So, you’ve got your organisation’s website copy, marketing materials, customer letters and other bits and pieces rewritten in a human, friendly tone of voice. Well done! (If you haven’t, you really should – why not have a chat with us about how to get started?).

But have you covered everything?

Recently I visited the website of a big UK business. They’d done a brilliant job with their writing. There was no business jargon on any of the main pages, very few passive sentences, everything was clear, and the tone of voice was friendly and warm.

Except there was one thing they’d forgotten. When the home page loaded, a dialogue popped up and demanded my attention with the following words:

Customers are advised that for an optimal browsing experience cookies are utilized on this site. Click “I accept” to indicate your acceptance of this.

Whoops

At a stroke, this ghastly nugget of corporate speak made the friendly tone of the main copy seem fake: ‘aha,’ I thought, ‘so this is what this business is really like. All those warm words are just fluff.’

It’s a common problem. Businesses and organisations spruce up their writing, but forget to apply the new style to everything their customers see. Usually it’s because of the way they manage communications.

The ‘important’ material on your website, like the headline and copy on the front page, is probably written with great care by your marketing and communications people, often with the help of outside specialists.

But what about the less sexy stuff?

The cookie reminders and the 404 messages? It’s a fair bet they get knocked together as and when they’re needed, probably by non-specialist writers. The job often falls to IT guys and girls, who are fab when it comes to managing network protocols but not so good at sounding warm and human.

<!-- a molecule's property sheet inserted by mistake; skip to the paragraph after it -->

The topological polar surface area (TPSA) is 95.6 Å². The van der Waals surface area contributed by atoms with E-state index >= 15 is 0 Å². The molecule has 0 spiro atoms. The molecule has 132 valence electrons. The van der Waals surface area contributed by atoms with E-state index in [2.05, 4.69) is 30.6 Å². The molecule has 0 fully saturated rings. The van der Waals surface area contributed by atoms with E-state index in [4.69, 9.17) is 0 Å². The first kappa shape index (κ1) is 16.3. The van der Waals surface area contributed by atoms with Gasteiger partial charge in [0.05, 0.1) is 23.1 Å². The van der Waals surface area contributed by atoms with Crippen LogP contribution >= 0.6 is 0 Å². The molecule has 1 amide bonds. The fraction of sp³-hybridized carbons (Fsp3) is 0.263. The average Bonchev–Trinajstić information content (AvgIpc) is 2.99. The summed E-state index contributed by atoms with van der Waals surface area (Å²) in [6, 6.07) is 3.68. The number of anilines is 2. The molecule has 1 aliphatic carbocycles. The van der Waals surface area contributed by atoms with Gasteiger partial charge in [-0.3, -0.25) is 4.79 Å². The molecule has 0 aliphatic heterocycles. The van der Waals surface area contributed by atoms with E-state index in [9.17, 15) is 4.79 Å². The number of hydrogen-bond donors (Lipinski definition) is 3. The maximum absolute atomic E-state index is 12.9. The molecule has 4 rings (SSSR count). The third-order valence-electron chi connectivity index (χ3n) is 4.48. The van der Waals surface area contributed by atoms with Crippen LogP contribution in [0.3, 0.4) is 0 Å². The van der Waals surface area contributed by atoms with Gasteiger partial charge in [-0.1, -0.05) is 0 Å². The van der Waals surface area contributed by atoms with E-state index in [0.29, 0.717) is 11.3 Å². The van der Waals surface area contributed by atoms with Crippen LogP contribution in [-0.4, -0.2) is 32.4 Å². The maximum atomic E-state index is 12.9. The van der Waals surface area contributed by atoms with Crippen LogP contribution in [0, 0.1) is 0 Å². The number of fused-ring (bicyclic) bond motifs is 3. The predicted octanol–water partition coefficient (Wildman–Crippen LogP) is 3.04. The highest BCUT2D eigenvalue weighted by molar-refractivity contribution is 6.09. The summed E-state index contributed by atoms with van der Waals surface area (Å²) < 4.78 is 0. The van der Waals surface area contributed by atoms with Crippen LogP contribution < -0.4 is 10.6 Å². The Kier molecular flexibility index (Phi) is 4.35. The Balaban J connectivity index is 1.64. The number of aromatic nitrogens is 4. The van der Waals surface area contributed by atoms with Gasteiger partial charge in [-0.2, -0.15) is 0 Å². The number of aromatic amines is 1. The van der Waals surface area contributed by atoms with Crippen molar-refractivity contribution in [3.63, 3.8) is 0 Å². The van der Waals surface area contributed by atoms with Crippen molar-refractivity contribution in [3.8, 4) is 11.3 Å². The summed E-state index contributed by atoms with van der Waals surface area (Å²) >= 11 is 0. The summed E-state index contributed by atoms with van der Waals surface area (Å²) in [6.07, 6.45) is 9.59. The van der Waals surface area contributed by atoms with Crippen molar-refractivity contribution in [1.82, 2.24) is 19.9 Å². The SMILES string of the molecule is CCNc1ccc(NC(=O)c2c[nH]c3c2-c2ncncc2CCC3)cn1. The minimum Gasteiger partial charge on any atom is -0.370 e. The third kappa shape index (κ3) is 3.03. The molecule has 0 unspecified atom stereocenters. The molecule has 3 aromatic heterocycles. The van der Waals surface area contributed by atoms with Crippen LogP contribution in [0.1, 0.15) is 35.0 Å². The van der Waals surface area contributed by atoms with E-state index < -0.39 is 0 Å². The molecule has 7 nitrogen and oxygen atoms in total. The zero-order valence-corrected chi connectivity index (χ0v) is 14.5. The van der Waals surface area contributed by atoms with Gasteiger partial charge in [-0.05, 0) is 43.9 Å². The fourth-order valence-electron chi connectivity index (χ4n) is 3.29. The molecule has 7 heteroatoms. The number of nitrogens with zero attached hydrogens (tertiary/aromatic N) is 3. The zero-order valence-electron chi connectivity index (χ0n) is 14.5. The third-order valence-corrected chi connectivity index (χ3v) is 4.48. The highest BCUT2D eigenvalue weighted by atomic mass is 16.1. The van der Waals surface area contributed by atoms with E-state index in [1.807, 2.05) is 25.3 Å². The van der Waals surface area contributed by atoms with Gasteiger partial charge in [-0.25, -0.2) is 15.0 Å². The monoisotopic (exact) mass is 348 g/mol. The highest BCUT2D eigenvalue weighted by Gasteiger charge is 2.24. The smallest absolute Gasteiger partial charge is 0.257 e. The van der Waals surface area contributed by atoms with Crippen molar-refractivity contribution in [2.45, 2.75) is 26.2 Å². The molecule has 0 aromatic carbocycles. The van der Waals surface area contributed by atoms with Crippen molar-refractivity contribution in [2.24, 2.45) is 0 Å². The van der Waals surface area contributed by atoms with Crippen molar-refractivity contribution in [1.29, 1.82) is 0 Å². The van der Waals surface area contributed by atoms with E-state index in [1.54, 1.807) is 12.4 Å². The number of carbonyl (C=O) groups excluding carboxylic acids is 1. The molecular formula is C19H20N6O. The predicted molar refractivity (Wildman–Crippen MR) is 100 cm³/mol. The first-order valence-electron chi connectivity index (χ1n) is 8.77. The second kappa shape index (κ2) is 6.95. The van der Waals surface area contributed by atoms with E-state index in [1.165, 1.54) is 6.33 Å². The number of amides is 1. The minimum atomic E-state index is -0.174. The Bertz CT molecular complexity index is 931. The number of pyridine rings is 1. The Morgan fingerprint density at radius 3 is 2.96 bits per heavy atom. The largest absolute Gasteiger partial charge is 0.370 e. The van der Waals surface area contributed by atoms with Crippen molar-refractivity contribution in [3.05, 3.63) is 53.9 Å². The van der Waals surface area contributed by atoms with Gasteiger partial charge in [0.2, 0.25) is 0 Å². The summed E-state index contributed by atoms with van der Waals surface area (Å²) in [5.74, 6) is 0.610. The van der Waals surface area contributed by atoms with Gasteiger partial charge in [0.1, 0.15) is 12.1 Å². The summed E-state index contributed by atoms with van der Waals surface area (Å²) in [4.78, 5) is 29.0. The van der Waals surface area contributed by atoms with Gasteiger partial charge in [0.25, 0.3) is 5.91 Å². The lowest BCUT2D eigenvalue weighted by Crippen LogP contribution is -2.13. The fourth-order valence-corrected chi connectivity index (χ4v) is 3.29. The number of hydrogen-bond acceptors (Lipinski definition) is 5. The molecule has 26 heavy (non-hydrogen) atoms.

Don’t forget the small stuff

With that in mind, here are some of the things that are easy to overlook when you revamp your tone of voice.

  • Out-of-office emails. Instead of boring old ‘Dave Smith is on annual leave and will be out of the office between the 3rd and the 5th of August inclusive’, try something a bit more friendly. Getting an O-O-O message is always annoying, but one that’s written in a human, helpful way helps to ease the frustration.
  • 404 messages. When a visitor to your site stumbles on a bad link or a missing page, the last thing they want to see is a message saying ‘the requested page could not be found’… and nothing else. A good 404 page is friendly, perhaps even witty, and offers visitors an easy way of getting back on track. Check out the Daily Telegraph’s 404 page for one example of how it can be done.
  • Cookie messages. With GDPR most sites have one of these now, and it’s one of the first bits of copy your visitors see. Make it friendly, not fearsome.
  • The small print. Businesses often write their privacy policies and terms and conditions in horrible (and unnecessary) legalese. Rewriting Ts&Cs in a good tone of voice isn’t as easy as fixing some of the smaller problems I’ve just mentioned, but it will make your business more customer-friendly. We often work on this type of project, usually alongside lawyers to make sure the legal side stays tight.
  • Operational letters and emails. As far as your business is concerned, sales-related letters and emails are probably the most important comms. They’re the bits and pieces that get your customers to engage more or spend extra cash. For your customer, though, operational comms are just as important. The instructions on how to read a new gas meter and the note explaining when to expect the engineer’s visit need to use the same human tone of voice as everything else.

Can you think of any more?

Have you seen any dodgy writing in odd corners of websites? Let us know in the comments. And if you’d like to know more about rewriting your stuff so it all sounds great, get in touch.